John Bradshaw Gass

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John Bradshaw Gass (18 June 1855 – 3 July 1939) was a British architect and artist.


Gass was born in Britain. He was a nephew of J. J. Bradshaw, the founder of Bradshaw Gass & Hope. He received the Ashbury Prize for Civil Engineering at Owens College (later Manchester University). He assisted Sir Ernest George in London, before becoming a pupil of his uncle in Bolton in 1880.

In 1882, when Gass became a partner, the firm adopted the style Bradshaw & Gass.

Like Sir Edwin Lutyens, another traditionalist and pupil of Ernest George, Gass designed country houses in period and vernacular styles.

From 1917 to 1925 Gass designed the Methodist College at Medak in Andhra Pradesh, south India; which, like Lutyens’ work at New Delhi, is organised in the grand manner around a central axis.

Gass was also a keen watercolour artist, and first exhibited his work at the Royal Academy in 1879. In later life, when he had less architectural input at Bradshaw Gass & Hope, he frequently travelled and he filled more than twenty albums with his sketches of North Africa and Asia.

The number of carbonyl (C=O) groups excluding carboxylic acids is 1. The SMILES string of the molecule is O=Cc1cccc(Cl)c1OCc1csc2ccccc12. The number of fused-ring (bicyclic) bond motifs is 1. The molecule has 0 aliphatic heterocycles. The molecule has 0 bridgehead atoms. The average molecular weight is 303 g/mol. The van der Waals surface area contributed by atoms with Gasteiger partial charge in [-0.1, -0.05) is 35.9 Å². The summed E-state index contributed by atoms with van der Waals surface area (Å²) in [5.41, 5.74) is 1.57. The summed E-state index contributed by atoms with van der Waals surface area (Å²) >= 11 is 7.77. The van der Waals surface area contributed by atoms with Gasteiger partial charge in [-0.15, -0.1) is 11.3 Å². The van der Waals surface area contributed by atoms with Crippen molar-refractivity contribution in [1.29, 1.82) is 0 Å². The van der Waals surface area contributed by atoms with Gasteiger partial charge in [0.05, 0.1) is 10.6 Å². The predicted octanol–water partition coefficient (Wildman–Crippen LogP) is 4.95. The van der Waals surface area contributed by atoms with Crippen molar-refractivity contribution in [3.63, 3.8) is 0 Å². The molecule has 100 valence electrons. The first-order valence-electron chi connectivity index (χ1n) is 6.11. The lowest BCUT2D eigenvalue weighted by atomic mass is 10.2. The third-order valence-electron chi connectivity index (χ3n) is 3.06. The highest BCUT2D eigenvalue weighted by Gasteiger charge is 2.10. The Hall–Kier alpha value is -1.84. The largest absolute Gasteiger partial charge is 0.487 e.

• James R. Adamson, “John Bradshaw Gass” [obituary], RIBA Journal, 46 (1939), pp. 952–3.
  • A. Stuart Gray, (1985) Edwardian Architecture, A Biographical Dictionary, ISBN 0-7156-2141-6.
  • Austen Redman (2007), Bolton Civic Centre and the Classical Revival Style of Bradshaw Gass & Hope in Clare Hartwell & Terry Wyke (editors), Making Manchester, Lancashire & Cheshire Antiquarian Society, ISBN 978-0-900942-01-3